The practice of annual strategic planning retreats was begun in 2001, with the first in San Diego and in alternate parts of the state since that time.  Some of the retreats have been extremely productive, focusing on larger issues such as the "ladder of learning," originated by the Director of CalState Bernardino, Teresa Morris, and later adopted by CalSWEC.  The mission and goals of CADD have sometimes been reviewed with an eye toward organizational renewal; at other times, the agenda has been more limited.

CADD's relationship with field directors has occasionally been an important part of the agenda over the last decade.  In 2005, the field directors asked to have a permanent place on the CADD agenda, to which the association agreed.  From time to time thereafter, field directors would appear to present challenges they were facing in their effort to maintain the quality of field education.  While CADD was receptive and interested, it was not always clear what the organization as a whole might do to respond to these concerns.  The practice of regular presentations from field directors gradually declined and seems to have disappeared.

The presence of NASW since the origin of CADD has been crucial.  The Director, Janlee Wong, has offered information, suggestions, and organizational support, keeping CADD linked at important points with the Board of Behavioral Sciences, the legislature, and national policy trends.  The administration of the CADD budget was always problematic, because the group does not have 501(c)6 or 501(c)3 status.   Recently, in 2009, NASW agreed to maintain a caretaker account on the behalf of the association, performing a much-needed service.

Interest groups on behalf of the aging and mental health have approached CADD for support over the past decade.  An appeal for planning in geriatric social work education was made by June Simmons, Director of Partners in Care in Los Angeles, as early as 2003, for example.  However, the absence of funding streams such as that provided by Title IV-E has hampered CADD in making a substantive response.  With the expansion of CalSWEC to include aging and mental health in 2007-08, there is a broader platform from which to launch initiatives outside of CADD, and these kinds of requests have declined.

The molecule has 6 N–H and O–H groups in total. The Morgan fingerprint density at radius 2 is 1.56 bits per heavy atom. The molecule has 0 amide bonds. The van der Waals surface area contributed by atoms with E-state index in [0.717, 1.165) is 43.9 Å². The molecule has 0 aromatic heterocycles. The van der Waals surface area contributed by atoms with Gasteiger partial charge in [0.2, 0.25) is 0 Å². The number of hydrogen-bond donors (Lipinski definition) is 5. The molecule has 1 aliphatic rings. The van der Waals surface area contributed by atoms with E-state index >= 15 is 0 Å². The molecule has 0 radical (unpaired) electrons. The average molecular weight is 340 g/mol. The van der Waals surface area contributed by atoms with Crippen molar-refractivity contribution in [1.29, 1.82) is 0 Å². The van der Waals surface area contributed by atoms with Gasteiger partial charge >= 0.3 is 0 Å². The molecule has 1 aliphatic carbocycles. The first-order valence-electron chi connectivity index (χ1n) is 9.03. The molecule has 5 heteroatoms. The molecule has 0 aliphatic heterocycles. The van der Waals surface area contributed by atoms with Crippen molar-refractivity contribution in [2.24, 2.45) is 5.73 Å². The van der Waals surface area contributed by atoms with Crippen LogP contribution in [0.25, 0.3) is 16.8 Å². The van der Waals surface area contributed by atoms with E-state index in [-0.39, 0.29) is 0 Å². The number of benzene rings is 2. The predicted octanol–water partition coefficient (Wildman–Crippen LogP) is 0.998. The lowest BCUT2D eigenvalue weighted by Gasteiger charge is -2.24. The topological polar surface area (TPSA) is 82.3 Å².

Since the 1990's, CADD has often been called to action regarding policy deliberations of the California Board of Behavioral Sciences (BBS).  There was an ongoing problem of representation at BBS meetings by social work.  While NASW regularly attended these sessions, sometimes social workers were entirely absent, with only MFTs or others present.  As a consequence, CADD was not able to give leadership on conceptual or factual matters relating to our professional practices, values, and skills.  For a period of time, it was agreed that each of the schools would take responsibility for mounting a presence when BBS met in their region.  USC, Long Beach, and  San Diego State ensured that faculty - usually field faculty - were present in the South, and Berkeley often took responsibility in the North.  This gave CADD the capability of giving an organizational response to policy changes under consideration by BBS - often much to the benefit of social work education.  As membership in CADD has grown and turnover increased both with BBS leadership and in CADD, our presence at meetings has diminished.  In the past, CADD has had meaningful input to such issues as how the licensure examinations should be conducted, the question of whom should be licensed, whether a separate license should be offered to social workers in management and administration, and whether California should recognize licenses granted in other states.

Since 2005, the number of schools represented in CADD has continued its expansion.  Twenty-five organizations, including NASW, now regularly attend meetings.  The organization has faced a new obstacle - that of changing membership, new chairs and directors, leadership from acting directors, and lower tenure in leadership.  From a small group of deans and directors in settings that were somewhat comparable, the association has moved to a truly statewide association that incorporates rural areas, small faculties, and recently, considerable resource challenges.  Building a group that is distinct from CalSWEC, with ownership of the future of social work education in the State of California, is the next major task.

Edits by Marilyn Flynn